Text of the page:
Why You Got Fired After the Holiday Work Party

fired, workplace, party

It’s that time of year when employees begin celebrating after hours with their co-workers, managers and other work colleagues at the company holiday party. While employees are eager with anticipation for a chance to let loose at the upcoming holiday party, it’s your HR and manager’s biggest nightmare. As employees plot spiking the eggnog and search for the perfect Secret Santa gift, managers are anxiety-ridden with the potential workplace issues, drama and fall out that a holiday party combined with alcohol for work brings.

Why You Got Fired After the Holiday and Christmas Work Party

Managers, especially your human resources department, walk on eggshells anticipating the next employee investigation, sexual harassment claim, or termination that comes with the annual office soiree.

Not a year has gone by where I haven’t dealt with a holiday party workplace debacle.  From inappropriate touching and sexual harassment complaints, to the holiday punch being spiked, I’ve seen it all.  A few years back I dealt with a male worker who left suggestive post it notes on a female employee’s computer as a result of advances and conversation during the holiday party.  These messages were small yet very direct.  He crossed the line and even began harassing her via social media and text message.  He was promptly terminated for his actions. By now you can probably see why HR and your manager loathe the annual workplace holiday party.

Holiday parties are cause for celebration but they also lend to bad decisions and employee actions that have consequences.

Company Party Holiday Tips

Holiday parties are fun and a chance to celebrate with co-workers and friends, and anticipate the year ahead, especially with the bull economy we are experiencing. Regardless of how secure your position is, it’s important to consider any work, even if it is after hours, as an opportunity to further demonstrate your professionalism and value to the company.

  • 2 Drink Maximum.  Exert self-control and opt to limit yourself to two alcoholic beverages at your holiday workplace event.  With alcohol, inhibitions are decreased.  Keep from saying or doing something you will regret come Monday.
  • Use the Wingman Strategy.  While on the surface your workplace holiday party might look like a social event, it is a political and networking opportunity that revolves around work and your career.  Opt to bring a responsible friend, wingman, or spouse who can help you work the room, elevate your personal brand, and keep you in check.  Prep them beforehand on the politics and game plan before the holiday party begins.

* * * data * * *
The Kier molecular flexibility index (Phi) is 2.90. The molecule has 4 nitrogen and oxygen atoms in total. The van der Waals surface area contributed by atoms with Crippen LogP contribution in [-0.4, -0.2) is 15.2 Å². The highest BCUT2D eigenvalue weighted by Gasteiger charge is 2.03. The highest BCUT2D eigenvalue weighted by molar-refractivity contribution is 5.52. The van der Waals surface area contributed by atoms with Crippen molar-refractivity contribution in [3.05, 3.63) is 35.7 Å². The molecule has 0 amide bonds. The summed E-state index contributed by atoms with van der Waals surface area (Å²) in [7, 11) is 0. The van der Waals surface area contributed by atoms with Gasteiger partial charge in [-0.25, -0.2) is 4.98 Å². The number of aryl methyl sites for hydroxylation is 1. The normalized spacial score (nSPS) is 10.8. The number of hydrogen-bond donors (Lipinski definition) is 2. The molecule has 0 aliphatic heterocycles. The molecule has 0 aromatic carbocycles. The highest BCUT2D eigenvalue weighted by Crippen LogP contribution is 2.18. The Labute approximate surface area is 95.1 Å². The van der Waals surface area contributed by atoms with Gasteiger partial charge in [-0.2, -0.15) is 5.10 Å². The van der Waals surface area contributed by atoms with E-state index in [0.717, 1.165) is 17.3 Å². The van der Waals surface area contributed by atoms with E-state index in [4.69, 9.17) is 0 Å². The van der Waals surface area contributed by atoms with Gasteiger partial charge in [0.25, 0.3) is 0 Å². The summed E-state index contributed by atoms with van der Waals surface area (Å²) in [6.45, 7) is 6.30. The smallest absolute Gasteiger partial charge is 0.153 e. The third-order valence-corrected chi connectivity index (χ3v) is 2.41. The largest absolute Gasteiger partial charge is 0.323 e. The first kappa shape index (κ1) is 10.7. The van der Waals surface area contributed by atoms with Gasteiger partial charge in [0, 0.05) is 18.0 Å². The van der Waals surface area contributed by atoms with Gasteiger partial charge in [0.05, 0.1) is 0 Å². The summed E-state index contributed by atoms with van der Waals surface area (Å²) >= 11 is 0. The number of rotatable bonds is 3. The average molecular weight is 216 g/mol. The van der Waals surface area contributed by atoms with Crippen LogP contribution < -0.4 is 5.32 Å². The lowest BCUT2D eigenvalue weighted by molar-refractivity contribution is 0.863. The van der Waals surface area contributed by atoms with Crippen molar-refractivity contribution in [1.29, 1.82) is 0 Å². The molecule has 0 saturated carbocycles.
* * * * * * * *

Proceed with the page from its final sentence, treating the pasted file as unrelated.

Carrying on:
• Hands Off and Eyes Up.  Employees are often dressed to the nines, wearing less than you’re used to.  Keep your eyes up and hands off at all costs.  Don’t check that sexual harassment training at the door, and remember to keep your conversation and compliments professional.  You are on company time even if you are not clocked in.
  • Your Evening Dress Should Be Professional.  Remember, all the world is a stage. The  event is after hours, but it’s still work related.  Conservative evening attire is best.  Keep that in mind as you choose your outfit.  What kind of assets do you want to be remembered for during your annual employee review?  I imagine that any manager would have a hard time focusing during a meeting if your employee showed up in the holiday costume above.  Keep it professional at all times.
  • Exit Early.  Nothing good ever happens after midnight.  Know your limit and excuse yourself before the inevitable embarrassment happens – hopefully involving someone else.  Make an appearance, keep it professional, and make an exit.  Consider making plans to meet up with your work friends – minus your boss – somewhere else after the event.

Holiday Party Horror Stories

I once had a regional manager who got sick on stage during karaoke  at a formal corporate holiday event.  While he didn’t lose his job, it was certainly embarrassing. Employees nicknamed him Barf.  Successfully navigating the company holiday party sounds like a job, doesn’t it? Well, that’s exactly what it is.  It’s work, and we all want to keep working.  Give your boss something good to remember you by as the company’s fiscal year comes to a close, especially in this new transparent workplace where it’s easier than ever to have your personal dirty laundry aired on the internet, social media and with livestreaming technologies like Periscope, Snapchat, Instagram and Facebook Live. Don’t become a January termination statistic as a result of your actions at the office holiday party.

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Jessica Miller-Merrell

Jessica Miller-Merrell (@jmillermerrell) is a workplace change agent, author and consultant focused on human resources and talent acquisition living in Austin, TX. Recognized by Forbes as a top 50 social media influencer and is a global speaker. She’s the founder of Workology, a workplace HR resource and host of the Workology Podcast.


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